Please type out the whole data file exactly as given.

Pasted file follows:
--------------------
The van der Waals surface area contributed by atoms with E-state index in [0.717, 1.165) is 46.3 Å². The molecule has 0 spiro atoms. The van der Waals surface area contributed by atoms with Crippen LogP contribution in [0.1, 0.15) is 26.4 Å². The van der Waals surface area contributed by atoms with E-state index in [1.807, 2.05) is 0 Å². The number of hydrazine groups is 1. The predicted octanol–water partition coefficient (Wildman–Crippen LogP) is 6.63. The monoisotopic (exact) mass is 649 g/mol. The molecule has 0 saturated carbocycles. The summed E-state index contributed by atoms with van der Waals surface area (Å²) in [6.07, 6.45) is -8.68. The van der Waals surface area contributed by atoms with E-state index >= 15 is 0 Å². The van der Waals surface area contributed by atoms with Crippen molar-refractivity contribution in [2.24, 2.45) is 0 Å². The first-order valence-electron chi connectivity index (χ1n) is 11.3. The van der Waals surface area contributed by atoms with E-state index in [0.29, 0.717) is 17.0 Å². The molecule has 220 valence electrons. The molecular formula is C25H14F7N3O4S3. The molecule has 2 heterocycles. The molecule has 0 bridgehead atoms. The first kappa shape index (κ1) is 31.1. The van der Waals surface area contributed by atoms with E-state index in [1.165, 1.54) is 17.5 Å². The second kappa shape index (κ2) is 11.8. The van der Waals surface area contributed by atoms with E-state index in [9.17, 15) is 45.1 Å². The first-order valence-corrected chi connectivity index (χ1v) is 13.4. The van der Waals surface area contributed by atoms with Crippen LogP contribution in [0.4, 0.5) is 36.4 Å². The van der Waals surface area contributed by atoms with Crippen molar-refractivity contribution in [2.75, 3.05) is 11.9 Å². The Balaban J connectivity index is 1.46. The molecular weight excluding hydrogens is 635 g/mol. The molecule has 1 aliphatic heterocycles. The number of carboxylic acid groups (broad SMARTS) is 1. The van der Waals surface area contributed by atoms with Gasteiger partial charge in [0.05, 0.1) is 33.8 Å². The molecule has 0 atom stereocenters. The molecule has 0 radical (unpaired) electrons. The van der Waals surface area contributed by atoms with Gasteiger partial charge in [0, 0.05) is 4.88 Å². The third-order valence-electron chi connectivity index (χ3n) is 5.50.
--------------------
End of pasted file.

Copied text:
The van der Waals surface area contributed by atoms with E-state index in [0.717, 1.165) is 46.3 Å². The molecule has 0 spiro atoms. The van der Waals surface area contributed by atoms with Crippen LogP contribution in [0.1, 0.15) is 26.4 Å². The van der Waals surface area contributed by atoms with E-state index in [1.807, 2.05) is 0 Å². The number of hydrazine groups is 1. The predicted octanol–water partition coefficient (Wildman–Crippen LogP) is 6.63. The monoisotopic (exact) mass is 649 g/mol. The molecule has 0 saturated carbocycles. The summed E-state index contributed by atoms with van der Waals surface area (Å²) in [6.07, 6.45) is -8.68. The van der Waals surface area contributed by atoms with E-state index >= 15 is 0 Å². The van der Waals surface area contributed by atoms with Crippen molar-refractivity contribution in [2.24, 2.45) is 0 Å². The first-order valence-electron chi connectivity index (χ1n) is 11.3. The van der Waals surface area contributed by atoms with E-state index in [0.29, 0.717) is 17.0 Å². The molecule has 220 valence electrons. The molecular formula is C25H14F7N3O4S3. The molecule has 2 heterocycles. The molecule has 0 bridgehead atoms. The first kappa shape index (κ1) is 31.1. The van der Waals surface area contributed by atoms with E-state index in [1.165, 1.54) is 17.5 Å². The second kappa shape index (κ2) is 11.8. The van der Waals surface area contributed by atoms with E-state index in [9.17, 15) is 45.1 Å². The first-order valence-corrected chi connectivity index (χ1v) is 13.4. The van der Waals surface area contributed by atoms with Crippen LogP contribution in [0.4, 0.5) is 36.4 Å². The van der Waals surface area contributed by atoms with Crippen molar-refractivity contribution in [2.75, 3.05) is 11.9 Å². The Balaban J connectivity index is 1.46. The molecular weight excluding hydrogens is 635 g/mol. The molecule has 1 aliphatic heterocycles. The number of carboxylic acid groups (broad SMARTS) is 1. The van der Waals surface area contributed by atoms with Gasteiger partial charge in [0.05, 0.1) is 33.8 Å². The molecule has 0 atom stereocenters. The molecule has 0 radical (unpaired) electrons. The van der Waals surface area contributed by atoms with Gasteiger partial charge in [0, 0.05) is 4.88 Å². The third-order valence-electron chi connectivity index (χ3n) is 5.50.